Gun Violence, Debt Ceiling Await 113th Congress

     WASHINGTON (CN) – Pleasantries ensconced the first meeting of the House Judiciary Committee as lawmakers gear up for a 113th Congress laden with calls to reform gun and computer fraud laws.
     Incoming chairman Bob Goodlatte, R-Va., kicked off the Wednesday hearing with remarks to his predecessor, Rep. John Conyers Jr., D-Mich.
     “I want to continue, as I have been doing to members on both sides of the aisle, to reach out to you and say that I want to find ways that we can work together,” Goodlatte said.
     Behind the amicable offerings of cooperation, Republicans and Democrats are getting their ducks in a row to debate the issues that will define this term.
     Fresh off of a strategy-building retreat in Williamsburg, Va., House GOP members criticized President Barack Obama’s debt-ceiling rhetoric, while Democrats met this week to bemoan the growing epidemic of gun violence.
     “A broad spectrum of witnesses at today’s hearing, and at the hearing of the Democratic Steering and Policy Committee last week, have proposed a number of ways for Congress to act to help reduce gun violence in our communities,” Conyers said in a statement following a forum put on by the Gun Violence Prevention Taskforce, a group organized by House Minority Leader Nancy Pelosi, D-Calif.
     “Based on those ideas, and the recommendations announced last week by the president and vice president, I call on Congress to act now, including adoption of these important priorities.”
     Democrats at the taskforce hearing said they want to require background checks for all gun sales, including sales between buyers and private sellers. They also called to re-ban semi-automatic assault weapons and ban high-capacity ammunition magazines for the first time.
     These goals mirror several aspects Obama’s planned gun-control legislation – a reported $500 million plan that he introduced earlier this month with 23 executive orders to curb gun violence.
     One of these executive orders included an order to make more federal information available for background checks and unfreeze government research on gun violence.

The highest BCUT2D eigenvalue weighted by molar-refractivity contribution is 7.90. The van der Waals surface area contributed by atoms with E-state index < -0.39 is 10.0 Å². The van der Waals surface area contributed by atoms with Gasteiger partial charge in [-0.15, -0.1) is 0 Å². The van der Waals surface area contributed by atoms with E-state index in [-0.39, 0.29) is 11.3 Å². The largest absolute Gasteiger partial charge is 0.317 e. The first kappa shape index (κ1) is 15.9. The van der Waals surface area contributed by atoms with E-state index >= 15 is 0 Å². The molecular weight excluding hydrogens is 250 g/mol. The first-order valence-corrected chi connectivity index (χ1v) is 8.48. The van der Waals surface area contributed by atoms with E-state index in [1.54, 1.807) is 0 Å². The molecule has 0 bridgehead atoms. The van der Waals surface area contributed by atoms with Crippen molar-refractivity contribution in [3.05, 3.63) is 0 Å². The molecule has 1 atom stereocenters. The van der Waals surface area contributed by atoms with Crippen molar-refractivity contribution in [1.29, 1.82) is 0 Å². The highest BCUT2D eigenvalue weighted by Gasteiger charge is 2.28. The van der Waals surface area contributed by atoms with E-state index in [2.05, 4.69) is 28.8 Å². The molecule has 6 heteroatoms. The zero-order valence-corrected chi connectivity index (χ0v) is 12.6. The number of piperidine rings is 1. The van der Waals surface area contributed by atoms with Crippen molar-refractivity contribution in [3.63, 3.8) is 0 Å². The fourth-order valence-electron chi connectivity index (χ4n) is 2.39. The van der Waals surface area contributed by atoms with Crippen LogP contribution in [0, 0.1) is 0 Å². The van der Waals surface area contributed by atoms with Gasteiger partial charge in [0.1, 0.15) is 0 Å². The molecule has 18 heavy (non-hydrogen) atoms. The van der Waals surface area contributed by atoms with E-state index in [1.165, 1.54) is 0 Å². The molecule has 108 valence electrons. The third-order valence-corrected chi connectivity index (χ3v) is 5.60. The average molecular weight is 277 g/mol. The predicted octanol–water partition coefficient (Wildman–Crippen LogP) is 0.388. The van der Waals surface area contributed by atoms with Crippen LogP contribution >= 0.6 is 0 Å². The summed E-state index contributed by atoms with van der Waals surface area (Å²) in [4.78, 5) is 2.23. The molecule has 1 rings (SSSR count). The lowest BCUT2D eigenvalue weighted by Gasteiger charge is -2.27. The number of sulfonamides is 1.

A spokesman for House Speaker John Boehner, R-Ohio, said these recommendations will go to house committees of jurisdiction, “and if the Senate passes a bill, we will also take a look at that.”
     The House GOP appears more concerned with passing a budget and facing off against the Democratic-controlled Senate and a lame-duck president who publicly refused to compromise on the debt-ceiling issue.
     “The American people do not support raising the debt ceiling without reducing government spending at the same time,” Boehner said in a statement. “The consequences of failing to increase the debt ceiling are real, but so too are the consequences of allowing our spending problem to go unresolved.”
     Judiciary Committee Chairman Goodlatte reintroduced an amendment earlier this year to make balancing the budget a part of the Constitution. His last balanced-budget bill died in the Senate.
     “A constitutional amendment will force Congress to eliminate unnecessary and wasteful spending and make the decisions necessary to balance the budget and eliminate the federal deficit,” Goodlatte said in a statement.
     The bill will head to Goodlatte’s Judiciary Committee for review this session.
     There was no reference to any issue facing Congress during the brief, first hearing of 2013.
     Instead, the committee unanimously passed minor rule changes like notifying members two days in advance of amendments for bills scheduled for mark up. In a minor shift to subcommittee jurisdiction, the Subcommittee on the Constitution and Civil Justice will now have jurisdiction over constitutional and legal reform issues. Chairman Goodlatte also announced the assignments for the subcommittees and their leadership posts.
     “Brief and to the point,” Conyers remarked after the conclusion of the hearing.

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